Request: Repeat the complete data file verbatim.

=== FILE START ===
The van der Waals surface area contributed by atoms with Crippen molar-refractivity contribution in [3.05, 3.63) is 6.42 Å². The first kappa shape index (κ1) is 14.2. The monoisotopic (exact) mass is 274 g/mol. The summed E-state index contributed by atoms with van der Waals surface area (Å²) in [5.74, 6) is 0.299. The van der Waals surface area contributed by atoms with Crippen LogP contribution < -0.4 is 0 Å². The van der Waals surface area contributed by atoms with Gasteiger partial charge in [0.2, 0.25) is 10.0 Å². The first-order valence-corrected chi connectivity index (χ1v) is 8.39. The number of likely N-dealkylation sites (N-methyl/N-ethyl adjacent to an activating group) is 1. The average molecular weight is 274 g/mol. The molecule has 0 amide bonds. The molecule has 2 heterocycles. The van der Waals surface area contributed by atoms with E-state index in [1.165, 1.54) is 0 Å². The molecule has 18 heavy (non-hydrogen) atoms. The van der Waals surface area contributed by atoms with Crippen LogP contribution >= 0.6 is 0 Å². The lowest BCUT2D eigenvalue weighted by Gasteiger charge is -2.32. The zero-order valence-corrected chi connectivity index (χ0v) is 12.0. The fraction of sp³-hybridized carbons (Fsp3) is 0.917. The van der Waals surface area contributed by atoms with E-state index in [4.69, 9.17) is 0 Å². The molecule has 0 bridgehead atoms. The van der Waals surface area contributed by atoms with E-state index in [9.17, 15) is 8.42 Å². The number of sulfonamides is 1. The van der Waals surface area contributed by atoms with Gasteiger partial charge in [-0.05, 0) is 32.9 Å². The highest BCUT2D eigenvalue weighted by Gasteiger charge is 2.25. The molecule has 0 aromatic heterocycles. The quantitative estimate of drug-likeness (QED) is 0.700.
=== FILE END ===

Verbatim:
The van der Waals surface area contributed by atoms with Crippen molar-refractivity contribution in [3.05, 3.63) is 6.42 Å². The first kappa shape index (κ1) is 14.2. The monoisotopic (exact) mass is 274 g/mol. The summed E-state index contributed by atoms with van der Waals surface area (Å²) in [5.74, 6) is 0.299. The van der Waals surface area contributed by atoms with Crippen LogP contribution < -0.4 is 0 Å². The van der Waals surface area contributed by atoms with Gasteiger partial charge in [0.2, 0.25) is 10.0 Å². The first-order valence-corrected chi connectivity index (χ1v) is 8.39. The number of likely N-dealkylation sites (N-methyl/N-ethyl adjacent to an activating group) is 1. The average molecular weight is 274 g/mol. The molecule has 0 amide bonds. The molecule has 2 heterocycles. The van der Waals surface area contributed by atoms with E-state index in [1.165, 1.54) is 0 Å². The molecule has 18 heavy (non-hydrogen) atoms. The van der Waals surface area contributed by atoms with Crippen LogP contribution >= 0.6 is 0 Å². The lowest BCUT2D eigenvalue weighted by Gasteiger charge is -2.32. The zero-order valence-corrected chi connectivity index (χ0v) is 12.0. The fraction of sp³-hybridized carbons (Fsp3) is 0.917. The van der Waals surface area contributed by atoms with E-state index in [4.69, 9.17) is 0 Å². The molecule has 0 bridgehead atoms. The van der Waals surface area contributed by atoms with E-state index in [9.17, 15) is 8.42 Å². The number of sulfonamides is 1. The van der Waals surface area contributed by atoms with Gasteiger partial charge in [-0.05, 0) is 32.9 Å². The highest BCUT2D eigenvalue weighted by Gasteiger charge is 2.25. The molecule has 0 aromatic heterocycles. The quantitative estimate of drug-likeness (QED) is 0.700.